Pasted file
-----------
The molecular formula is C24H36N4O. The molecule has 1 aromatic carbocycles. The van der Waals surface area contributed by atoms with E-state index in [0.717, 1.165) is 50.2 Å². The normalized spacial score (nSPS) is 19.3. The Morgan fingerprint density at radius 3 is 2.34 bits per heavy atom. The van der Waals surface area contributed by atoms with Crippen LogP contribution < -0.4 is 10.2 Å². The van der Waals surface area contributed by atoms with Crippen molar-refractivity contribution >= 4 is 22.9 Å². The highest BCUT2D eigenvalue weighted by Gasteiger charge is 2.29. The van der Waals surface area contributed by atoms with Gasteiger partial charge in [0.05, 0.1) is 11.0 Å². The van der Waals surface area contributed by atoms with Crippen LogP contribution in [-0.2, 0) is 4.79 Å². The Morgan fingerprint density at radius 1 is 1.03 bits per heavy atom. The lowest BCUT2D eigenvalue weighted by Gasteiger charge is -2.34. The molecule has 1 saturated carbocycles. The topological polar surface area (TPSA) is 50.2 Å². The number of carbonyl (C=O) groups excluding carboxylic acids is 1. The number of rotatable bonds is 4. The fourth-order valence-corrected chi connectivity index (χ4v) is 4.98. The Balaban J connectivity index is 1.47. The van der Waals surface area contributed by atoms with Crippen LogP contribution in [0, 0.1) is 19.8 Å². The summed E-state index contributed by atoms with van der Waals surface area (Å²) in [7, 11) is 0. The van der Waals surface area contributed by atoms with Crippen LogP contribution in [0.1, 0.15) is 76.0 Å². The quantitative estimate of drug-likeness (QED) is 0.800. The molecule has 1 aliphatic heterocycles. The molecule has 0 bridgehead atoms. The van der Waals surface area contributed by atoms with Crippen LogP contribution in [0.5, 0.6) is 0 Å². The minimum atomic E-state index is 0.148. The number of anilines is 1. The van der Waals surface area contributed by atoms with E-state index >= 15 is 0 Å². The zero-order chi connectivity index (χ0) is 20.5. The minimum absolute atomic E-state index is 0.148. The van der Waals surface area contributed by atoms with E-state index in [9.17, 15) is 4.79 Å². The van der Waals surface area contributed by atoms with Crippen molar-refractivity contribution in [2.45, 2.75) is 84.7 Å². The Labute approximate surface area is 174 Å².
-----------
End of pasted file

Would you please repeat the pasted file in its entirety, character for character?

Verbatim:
The molecular formula is C24H36N4O. The molecule has 1 aromatic carbocycles. The van der Waals surface area contributed by atoms with E-state index in [0.717, 1.165) is 50.2 Å². The normalized spacial score (nSPS) is 19.3. The Morgan fingerprint density at radius 3 is 2.34 bits per heavy atom. The van der Waals surface area contributed by atoms with Crippen LogP contribution < -0.4 is 10.2 Å². The van der Waals surface area contributed by atoms with Crippen molar-refractivity contribution >= 4 is 22.9 Å². The highest BCUT2D eigenvalue weighted by Gasteiger charge is 2.29. The van der Waals surface area contributed by atoms with Gasteiger partial charge in [0.05, 0.1) is 11.0 Å². The van der Waals surface area contributed by atoms with Crippen LogP contribution in [-0.2, 0) is 4.79 Å². The Morgan fingerprint density at radius 1 is 1.03 bits per heavy atom. The lowest BCUT2D eigenvalue weighted by Gasteiger charge is -2.34. The molecule has 1 saturated carbocycles. The topological polar surface area (TPSA) is 50.2 Å². The number of carbonyl (C=O) groups excluding carboxylic acids is 1. The number of rotatable bonds is 4. The fourth-order valence-corrected chi connectivity index (χ4v) is 4.98. The Balaban J connectivity index is 1.47. The van der Waals surface area contributed by atoms with Crippen LogP contribution in [0, 0.1) is 19.8 Å². The summed E-state index contributed by atoms with van der Waals surface area (Å²) in [7, 11) is 0. The van der Waals surface area contributed by atoms with Crippen LogP contribution in [0.1, 0.15) is 76.0 Å². The quantitative estimate of drug-likeness (QED) is 0.800. The molecule has 1 aliphatic heterocycles. The molecule has 0 bridgehead atoms. The van der Waals surface area contributed by atoms with Crippen LogP contribution in [0.5, 0.6) is 0 Å². The minimum atomic E-state index is 0.148. The number of anilines is 1. The van der Waals surface area contributed by atoms with E-state index >= 15 is 0 Å². The zero-order chi connectivity index (χ0) is 20.5. The minimum absolute atomic E-state index is 0.148. The van der Waals surface area contributed by atoms with E-state index in [9.17, 15) is 4.79 Å². The van der Waals surface area contributed by atoms with Crippen molar-refractivity contribution in [2.45, 2.75) is 84.7 Å². The Labute approximate surface area is 174 Å².